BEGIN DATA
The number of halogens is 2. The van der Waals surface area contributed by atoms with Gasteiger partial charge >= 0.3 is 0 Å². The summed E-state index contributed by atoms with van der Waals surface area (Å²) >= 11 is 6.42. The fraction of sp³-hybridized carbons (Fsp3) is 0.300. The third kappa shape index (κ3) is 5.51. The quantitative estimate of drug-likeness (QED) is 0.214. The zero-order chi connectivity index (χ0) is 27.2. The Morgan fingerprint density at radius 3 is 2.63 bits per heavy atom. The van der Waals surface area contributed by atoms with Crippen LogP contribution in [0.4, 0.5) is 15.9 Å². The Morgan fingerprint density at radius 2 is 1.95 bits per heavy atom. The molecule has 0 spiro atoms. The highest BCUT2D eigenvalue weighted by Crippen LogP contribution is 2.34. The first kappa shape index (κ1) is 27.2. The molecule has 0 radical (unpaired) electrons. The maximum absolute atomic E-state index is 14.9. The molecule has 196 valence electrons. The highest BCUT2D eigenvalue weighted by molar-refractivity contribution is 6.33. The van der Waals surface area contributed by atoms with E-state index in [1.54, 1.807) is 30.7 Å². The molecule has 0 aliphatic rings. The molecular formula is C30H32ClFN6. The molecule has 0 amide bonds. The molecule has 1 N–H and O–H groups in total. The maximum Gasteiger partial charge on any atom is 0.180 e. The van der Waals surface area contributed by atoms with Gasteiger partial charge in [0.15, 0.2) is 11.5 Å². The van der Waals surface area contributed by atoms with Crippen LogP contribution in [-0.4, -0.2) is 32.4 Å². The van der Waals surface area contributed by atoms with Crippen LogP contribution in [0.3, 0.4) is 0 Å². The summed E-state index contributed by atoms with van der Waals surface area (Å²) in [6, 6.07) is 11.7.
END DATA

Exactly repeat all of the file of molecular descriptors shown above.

The number of halogens is 2. The van der Waals surface area contributed by atoms with Gasteiger partial charge >= 0.3 is 0 Å². The summed E-state index contributed by atoms with van der Waals surface area (Å²) >= 11 is 6.42. The fraction of sp³-hybridized carbons (Fsp3) is 0.300. The third kappa shape index (κ3) is 5.51. The quantitative estimate of drug-likeness (QED) is 0.214. The zero-order chi connectivity index (χ0) is 27.2. The Morgan fingerprint density at radius 3 is 2.63 bits per heavy atom. The van der Waals surface area contributed by atoms with Crippen LogP contribution in [0.4, 0.5) is 15.9 Å². The Morgan fingerprint density at radius 2 is 1.95 bits per heavy atom. The molecule has 0 spiro atoms. The highest BCUT2D eigenvalue weighted by Crippen LogP contribution is 2.34. The first kappa shape index (κ1) is 27.2. The molecule has 0 radical (unpaired) electrons. The maximum absolute atomic E-state index is 14.9. The molecule has 196 valence electrons. The highest BCUT2D eigenvalue weighted by molar-refractivity contribution is 6.33. The van der Waals surface area contributed by atoms with E-state index in [1.54, 1.807) is 30.7 Å². The molecule has 0 aliphatic rings. The molecular formula is C30H32ClFN6. The molecule has 0 amide bonds. The molecule has 1 N–H and O–H groups in total. The maximum Gasteiger partial charge on any atom is 0.180 e. The van der Waals surface area contributed by atoms with Gasteiger partial charge in [0.15, 0.2) is 11.5 Å². The van der Waals surface area contributed by atoms with Crippen LogP contribution in [-0.4, -0.2) is 32.4 Å². The van der Waals surface area contributed by atoms with Crippen LogP contribution in [0.3, 0.4) is 0 Å². The summed E-state index contributed by atoms with van der Waals surface area (Å²) in [6, 6.07) is 11.7.